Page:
• Matt Wilkins

Star Wars New Jedi Order: Round Robin Interview (Part 10)


DR: Were you ever concerned with the possibility that you were creating a threat far greater than Palpatine and Vader—an enemy more evil and hence, in a way, minimizing the heroism of the original series after the fact?


SR: We needed something that really strained the resources of the New Republic and could have dire consequences for the galaxy. Something that caused a rift in the Jedi Order, something overpowering. But I don’t believe it minimizes the heroism of the original series at all. It expands it and shows the Jedi reacting to this enemy force in ways they never had to in the time of Palpatine.


LW: I was more worried that fans wouldn’t find our alien invasion original or interesting. I’ve been happy to find that this isn’t the case.


SS: I don’t feel that the Vong are a greater threat than the Emperor and Darth Vader. Different, yes, but not more evil—in fact, it can be argued that the Yuuzhan Vong are less evil, because they are acting from some kind of moral stance, even though it’s not a morality we agree with. The Emperor, on the other hand, was acting thoroughly without morals—out for his own ambition alone.


DR: Would you agree that the NJO series is Jacen’s story— the tale of his coming of age, and the passing of the Jedi crown, as it were, from Luke to Jacen?


SR: Absolutely. It was our intention from the beginning to make this Jacen’s story, ultimately.


LW: Jacen is the focus of the NJO, but I don’t think that makes it his story exactly. Or not only his story. Just as the films are about Anakin’s rise, fall, and redemption through his son, so, too, we wanted the books to be multigenerational, with a strong role for both the original cast from the films and the children of Han and Leia—who are, after all, the future.


SS: I would add that Jacen isn’t taking the “crown” from Luke. If anything, he is serving as a catalyst to help Luke grow into his next level of leadership.


JL: To me, the NJO is about the evolution of the Jedis’ perception of the Force and the rise of a new generation of Jedi Knights to be the vanguard in allying themselves with a more inclusive, more unifying vision of the Force.


DR: Looking ahead to the upcoming Clone Wars series, what are the lessons you’ve learned from NJO that will help make Clone Wars an even better experience for editors, writers, and, most of all, readers?


LW: We learned that collaboration is good. And we learned that it’s a good idea to keep doing things that are unexpected in order to keep fans interested. But that said, Clone Wars is not going to be a rerun of the NJO—we are doing something new. Where NJO was a story that appeared only in Ballantine novels, with the Clone Wars we are coordinating a variety of stories that will be published in adult and middle-grade books, comics, and short fiction. We are also looking at great war literature for ideas and themes and are telling Clone Wars stories from different points of view—some lighthearted, some introspective, some battle-oriented, et cetera. So rather than tell one sequential story line, they will be published as a broad mix of stand-alone, but sequential, stories that reflect various facets of what war is about.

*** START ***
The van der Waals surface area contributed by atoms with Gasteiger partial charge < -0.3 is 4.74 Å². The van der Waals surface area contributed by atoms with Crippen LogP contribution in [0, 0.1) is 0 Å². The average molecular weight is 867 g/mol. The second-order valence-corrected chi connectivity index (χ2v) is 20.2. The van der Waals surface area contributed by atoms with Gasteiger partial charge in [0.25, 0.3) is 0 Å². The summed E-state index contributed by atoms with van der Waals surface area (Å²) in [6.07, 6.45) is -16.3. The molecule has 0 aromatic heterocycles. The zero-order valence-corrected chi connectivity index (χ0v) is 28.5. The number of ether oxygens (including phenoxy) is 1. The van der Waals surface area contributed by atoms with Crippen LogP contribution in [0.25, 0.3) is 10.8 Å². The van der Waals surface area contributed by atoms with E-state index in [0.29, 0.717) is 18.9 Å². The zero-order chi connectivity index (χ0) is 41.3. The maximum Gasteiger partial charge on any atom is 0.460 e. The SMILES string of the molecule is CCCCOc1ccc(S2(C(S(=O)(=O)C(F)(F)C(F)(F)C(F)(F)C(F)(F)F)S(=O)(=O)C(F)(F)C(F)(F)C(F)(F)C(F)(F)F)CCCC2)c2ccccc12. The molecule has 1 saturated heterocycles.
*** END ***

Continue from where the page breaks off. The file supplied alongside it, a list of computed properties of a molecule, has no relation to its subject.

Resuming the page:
SR: The Clone Wars series is awesome! Readers will get to know the characters from the films in more depth, adding to their enjoyment of Episode III. The comics will have one-shot issues focusing on Jedi Masters and their place as generals in the war, as well as a monthly series going into the war in more detail. The games, eBooks, Cartoon Network animated shorts—all will tell tales set in the Clone Wars era, adding color and dimension to the characters.


LW: Star Wars has always been a blurring of film with print publishing, video games, toys, and a variety of other platforms from which the saga has unfolded. We can all thank George Lucas for creating a world with such depth and then allowing us to play in it! I also thank the great group of talent I have been lucky enough to have worked with, who have expanded the original Star Wars stories into multiple product categories and formats in such brilliant ways.


SS: Fans who experience all aspects of these projects should get the widest experience of the Clone Wars saga, but people who only like to read books, or play video games, or surf the Web will also get satisfying experiences. You won’t be lost if you pick up a book but haven’t played the video game!


It’s going to be a huge challenge, though. How do we set all these stories during/against the Clone Wars without being relentlessly about war, which I suspect people are even less interested in now that we’ve had a real one going on? On the other hand, I think people look to art and entertainment not just to escape the events of the real world, but to help them process those events in a safer setting. That’s our challenge and our responsibility—to be sensitive to the needs of our audience.

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